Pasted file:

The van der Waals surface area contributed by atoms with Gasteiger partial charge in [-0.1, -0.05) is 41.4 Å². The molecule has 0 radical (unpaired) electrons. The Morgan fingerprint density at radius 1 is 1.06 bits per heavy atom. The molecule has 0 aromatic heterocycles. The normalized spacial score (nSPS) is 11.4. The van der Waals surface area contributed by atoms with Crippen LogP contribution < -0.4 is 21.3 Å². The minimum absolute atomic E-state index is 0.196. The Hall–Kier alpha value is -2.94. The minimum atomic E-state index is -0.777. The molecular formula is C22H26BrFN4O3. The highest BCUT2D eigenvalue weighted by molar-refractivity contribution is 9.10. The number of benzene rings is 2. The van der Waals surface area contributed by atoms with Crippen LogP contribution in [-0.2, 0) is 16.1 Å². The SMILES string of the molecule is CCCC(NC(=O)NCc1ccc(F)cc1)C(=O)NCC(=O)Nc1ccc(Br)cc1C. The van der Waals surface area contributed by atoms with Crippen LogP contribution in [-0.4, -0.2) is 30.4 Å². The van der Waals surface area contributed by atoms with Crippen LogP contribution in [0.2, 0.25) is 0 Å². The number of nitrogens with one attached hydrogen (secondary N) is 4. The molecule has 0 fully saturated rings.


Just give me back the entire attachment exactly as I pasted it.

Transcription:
The van der Waals surface area contributed by atoms with Gasteiger partial charge in [-0.1, -0.05) is 41.4 Å². The molecule has 0 radical (unpaired) electrons. The Morgan fingerprint density at radius 1 is 1.06 bits per heavy atom. The molecule has 0 aromatic heterocycles. The normalized spacial score (nSPS) is 11.4. The van der Waals surface area contributed by atoms with Crippen LogP contribution < -0.4 is 21.3 Å². The minimum absolute atomic E-state index is 0.196. The Hall–Kier alpha value is -2.94. The minimum atomic E-state index is -0.777. The molecular formula is C22H26BrFN4O3. The highest BCUT2D eigenvalue weighted by molar-refractivity contribution is 9.10. The number of benzene rings is 2. The van der Waals surface area contributed by atoms with Crippen LogP contribution in [-0.2, 0) is 16.1 Å². The SMILES string of the molecule is CCCC(NC(=O)NCc1ccc(F)cc1)C(=O)NCC(=O)Nc1ccc(Br)cc1C. The van der Waals surface area contributed by atoms with Crippen LogP contribution in [-0.4, -0.2) is 30.4 Å². The van der Waals surface area contributed by atoms with Crippen LogP contribution in [0.2, 0.25) is 0 Å². The number of nitrogens with one attached hydrogen (secondary N) is 4. The molecule has 0 fully saturated rings.